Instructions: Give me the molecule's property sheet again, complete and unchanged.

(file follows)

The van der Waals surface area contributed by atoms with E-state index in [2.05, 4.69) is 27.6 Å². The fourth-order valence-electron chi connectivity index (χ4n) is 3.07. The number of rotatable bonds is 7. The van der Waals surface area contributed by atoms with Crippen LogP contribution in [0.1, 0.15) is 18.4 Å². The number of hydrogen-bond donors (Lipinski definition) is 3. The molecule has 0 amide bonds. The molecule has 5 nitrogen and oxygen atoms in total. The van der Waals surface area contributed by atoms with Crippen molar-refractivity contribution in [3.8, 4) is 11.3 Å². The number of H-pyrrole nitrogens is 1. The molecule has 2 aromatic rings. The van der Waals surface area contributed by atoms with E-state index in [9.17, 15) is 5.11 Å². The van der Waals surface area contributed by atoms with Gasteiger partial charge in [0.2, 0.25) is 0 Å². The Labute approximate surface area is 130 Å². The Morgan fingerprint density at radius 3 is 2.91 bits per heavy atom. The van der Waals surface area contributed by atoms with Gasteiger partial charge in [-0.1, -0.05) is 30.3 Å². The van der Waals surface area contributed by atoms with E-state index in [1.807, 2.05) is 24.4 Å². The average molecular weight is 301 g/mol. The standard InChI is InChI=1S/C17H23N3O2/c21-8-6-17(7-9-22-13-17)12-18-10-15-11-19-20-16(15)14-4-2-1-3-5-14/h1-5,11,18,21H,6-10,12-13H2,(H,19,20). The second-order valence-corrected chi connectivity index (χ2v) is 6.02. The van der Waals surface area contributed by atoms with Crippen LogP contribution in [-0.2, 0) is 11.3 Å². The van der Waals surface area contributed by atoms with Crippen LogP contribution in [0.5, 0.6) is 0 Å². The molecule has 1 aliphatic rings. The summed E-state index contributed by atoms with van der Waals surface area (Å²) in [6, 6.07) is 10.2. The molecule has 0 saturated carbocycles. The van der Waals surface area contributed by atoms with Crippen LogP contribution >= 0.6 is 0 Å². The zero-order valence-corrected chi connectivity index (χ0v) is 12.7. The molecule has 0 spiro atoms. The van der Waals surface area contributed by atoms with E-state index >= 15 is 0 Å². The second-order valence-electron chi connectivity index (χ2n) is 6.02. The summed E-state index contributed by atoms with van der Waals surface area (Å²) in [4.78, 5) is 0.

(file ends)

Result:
The van der Waals surface area contributed by atoms with E-state index in [2.05, 4.69) is 27.6 Å². The fourth-order valence-electron chi connectivity index (χ4n) is 3.07. The number of rotatable bonds is 7. The van der Waals surface area contributed by atoms with Crippen LogP contribution in [0.1, 0.15) is 18.4 Å². The number of hydrogen-bond donors (Lipinski definition) is 3. The molecule has 0 amide bonds. The molecule has 5 nitrogen and oxygen atoms in total. The van der Waals surface area contributed by atoms with Crippen molar-refractivity contribution in [3.8, 4) is 11.3 Å². The number of H-pyrrole nitrogens is 1. The molecule has 2 aromatic rings. The van der Waals surface area contributed by atoms with E-state index in [9.17, 15) is 5.11 Å². The van der Waals surface area contributed by atoms with Gasteiger partial charge in [0.2, 0.25) is 0 Å². The Labute approximate surface area is 130 Å². The Morgan fingerprint density at radius 3 is 2.91 bits per heavy atom. The van der Waals surface area contributed by atoms with Gasteiger partial charge in [-0.1, -0.05) is 30.3 Å². The van der Waals surface area contributed by atoms with E-state index in [1.807, 2.05) is 24.4 Å². The average molecular weight is 301 g/mol. The standard InChI is InChI=1S/C17H23N3O2/c21-8-6-17(7-9-22-13-17)12-18-10-15-11-19-20-16(15)14-4-2-1-3-5-14/h1-5,11,18,21H,6-10,12-13H2,(H,19,20). The second-order valence-corrected chi connectivity index (χ2v) is 6.02. The van der Waals surface area contributed by atoms with Crippen LogP contribution in [-0.2, 0) is 11.3 Å². The van der Waals surface area contributed by atoms with Crippen LogP contribution in [0.5, 0.6) is 0 Å². The molecule has 1 aliphatic rings. The summed E-state index contributed by atoms with van der Waals surface area (Å²) in [6, 6.07) is 10.2. The molecule has 0 saturated carbocycles. The van der Waals surface area contributed by atoms with Crippen LogP contribution >= 0.6 is 0 Å². The zero-order valence-corrected chi connectivity index (χ0v) is 12.7. The molecule has 0 spiro atoms. The van der Waals surface area contributed by atoms with E-state index >= 15 is 0 Å². The second-order valence-electron chi connectivity index (χ2n) is 6.02. The summed E-state index contributed by atoms with van der Waals surface area (Å²) in [4.78, 5) is 0.